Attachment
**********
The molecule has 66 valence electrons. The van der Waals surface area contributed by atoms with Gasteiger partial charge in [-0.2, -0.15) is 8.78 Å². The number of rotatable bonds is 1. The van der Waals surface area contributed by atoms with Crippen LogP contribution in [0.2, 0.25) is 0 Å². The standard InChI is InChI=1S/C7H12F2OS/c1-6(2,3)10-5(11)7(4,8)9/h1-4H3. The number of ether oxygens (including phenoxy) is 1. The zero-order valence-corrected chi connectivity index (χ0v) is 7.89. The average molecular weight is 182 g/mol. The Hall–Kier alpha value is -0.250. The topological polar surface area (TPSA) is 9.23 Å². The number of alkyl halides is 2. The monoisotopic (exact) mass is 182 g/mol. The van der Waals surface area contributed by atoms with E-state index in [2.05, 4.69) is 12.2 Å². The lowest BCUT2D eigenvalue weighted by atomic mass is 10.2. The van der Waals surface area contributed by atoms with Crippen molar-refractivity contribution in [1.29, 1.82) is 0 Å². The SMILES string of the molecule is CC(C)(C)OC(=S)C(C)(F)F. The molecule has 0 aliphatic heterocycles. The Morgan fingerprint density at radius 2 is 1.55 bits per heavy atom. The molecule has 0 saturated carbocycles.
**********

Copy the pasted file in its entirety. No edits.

The molecule has 66 valence electrons. The van der Waals surface area contributed by atoms with Gasteiger partial charge in [-0.2, -0.15) is 8.78 Å². The number of rotatable bonds is 1. The van der Waals surface area contributed by atoms with Crippen LogP contribution in [0.2, 0.25) is 0 Å². The standard InChI is InChI=1S/C7H12F2OS/c1-6(2,3)10-5(11)7(4,8)9/h1-4H3. The number of ether oxygens (including phenoxy) is 1. The zero-order valence-corrected chi connectivity index (χ0v) is 7.89. The average molecular weight is 182 g/mol. The Hall–Kier alpha value is -0.250. The topological polar surface area (TPSA) is 9.23 Å². The number of alkyl halides is 2. The monoisotopic (exact) mass is 182 g/mol. The van der Waals surface area contributed by atoms with E-state index in [2.05, 4.69) is 12.2 Å². The lowest BCUT2D eigenvalue weighted by atomic mass is 10.2. The van der Waals surface area contributed by atoms with Crippen molar-refractivity contribution in [1.29, 1.82) is 0 Å². The SMILES string of the molecule is CC(C)(C)OC(=S)C(C)(F)F. The molecule has 0 aliphatic heterocycles. The Morgan fingerprint density at radius 2 is 1.55 bits per heavy atom. The molecule has 0 saturated carbocycles.